Check out the new California section

Can breast cancer be prevented?

HealthDiseases and IllnessesBreast CancerCancerFitnessHealth Organizations

Eating healthy foods and staying fit can help prevent breast cancer. But breast cancer may strike despite your best efforts to follow a healthy lifestyle.

So it is essential to schedule regular breast cancer screenings. The earlier a cancerous tumor is detected in your breast, the greater your chance of survival.

Lifestyle Risks You Can Control

  • Being obese or overweight.

  • Diet high in saturated fat.

  • More than 2 alcoholic drinks per day.

  • Too little physical activity.

  • Taking birth control pills for more than 10 years if under 35.

Additional Risks

  • Early menstruation; late menopause.

  • First child at an older age or not having given birth.

  • Age, especially over 65.

  • Moderately increased risk: family history of breast cancer, especially mother or sister; personal history of breast cancer of benign (non- cancer) breast disease; dense breast tissue.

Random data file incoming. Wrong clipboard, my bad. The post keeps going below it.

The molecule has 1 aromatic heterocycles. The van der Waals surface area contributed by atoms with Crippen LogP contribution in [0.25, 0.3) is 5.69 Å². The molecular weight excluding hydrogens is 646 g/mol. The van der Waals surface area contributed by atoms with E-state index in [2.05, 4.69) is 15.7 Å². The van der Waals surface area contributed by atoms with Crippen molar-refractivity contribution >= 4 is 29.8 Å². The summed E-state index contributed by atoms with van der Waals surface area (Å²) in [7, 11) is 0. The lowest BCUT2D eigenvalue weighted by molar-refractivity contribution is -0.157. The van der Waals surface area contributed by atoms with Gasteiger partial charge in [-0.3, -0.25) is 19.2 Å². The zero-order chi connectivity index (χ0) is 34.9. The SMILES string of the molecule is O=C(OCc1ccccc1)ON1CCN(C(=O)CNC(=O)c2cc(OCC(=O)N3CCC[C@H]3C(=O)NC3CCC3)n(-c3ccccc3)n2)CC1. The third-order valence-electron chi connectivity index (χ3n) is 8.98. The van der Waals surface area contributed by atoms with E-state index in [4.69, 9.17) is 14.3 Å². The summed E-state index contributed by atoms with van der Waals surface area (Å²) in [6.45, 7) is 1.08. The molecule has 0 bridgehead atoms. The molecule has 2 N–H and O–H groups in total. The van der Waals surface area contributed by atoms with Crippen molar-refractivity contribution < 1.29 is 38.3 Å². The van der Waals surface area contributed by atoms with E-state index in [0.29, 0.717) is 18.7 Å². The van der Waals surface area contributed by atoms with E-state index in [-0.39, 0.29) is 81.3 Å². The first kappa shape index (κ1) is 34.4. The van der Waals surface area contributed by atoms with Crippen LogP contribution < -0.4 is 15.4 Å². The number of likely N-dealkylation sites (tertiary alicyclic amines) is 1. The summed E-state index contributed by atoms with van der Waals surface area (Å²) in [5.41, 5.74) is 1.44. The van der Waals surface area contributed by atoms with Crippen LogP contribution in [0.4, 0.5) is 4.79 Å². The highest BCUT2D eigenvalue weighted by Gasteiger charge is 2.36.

• High risk: past radiation therapy to the chest; hormone treatments; gene mutations, including BRCA1, BRCA2; a parent, brother, sister or child with these gene mutations; Li-Fraumeni, Cowden, or Bannayan-Riley-Ruvalcaba syndrome in self or first-degree relative.

Detection: Schedule Breast Screenings Regularly

The sooner you know you have cancer the sooner you can receive treatment. The cancer has less time to spread and your survival outlook will be more positive.

Screening Types

Self breast exams and clinical breast exams involve feeling for lumps with your fingertips.

Mammograms are breast x-rays. Go to the American College of Radiology Web site to find an accredited facility near you:

Magnetic resonance imaging (MRI) uses magnets and radio waves. (MRIs are not used routinely: although they are more sensitive than mammograms, they can miss some cancers that mammograms detect.)

When to Begin Screening

Mammograms and MRIs are important because they can detect tumors when they are still too small to feel and before they cause symptoms.

The American Cancer Society recommends:

  • 20s and 30s: have a clinical breast exam every 3 years.

  • 40s: have a clinical breast exam and a mammogram every year.

  • At high risk: get an MRI and a mammogram every year, beginning at 30.

  • At moderately increased risk: consult your doctors about whether and when to add MRI screenings to your yearly mammogram.

For more information visit the American Cancer Society Web site at and the National Breast Cancer Foundation Web site at

Copyright © 2014, Los Angeles Times
Related Content
HealthDiseases and IllnessesBreast CancerCancerFitnessHealth Organizations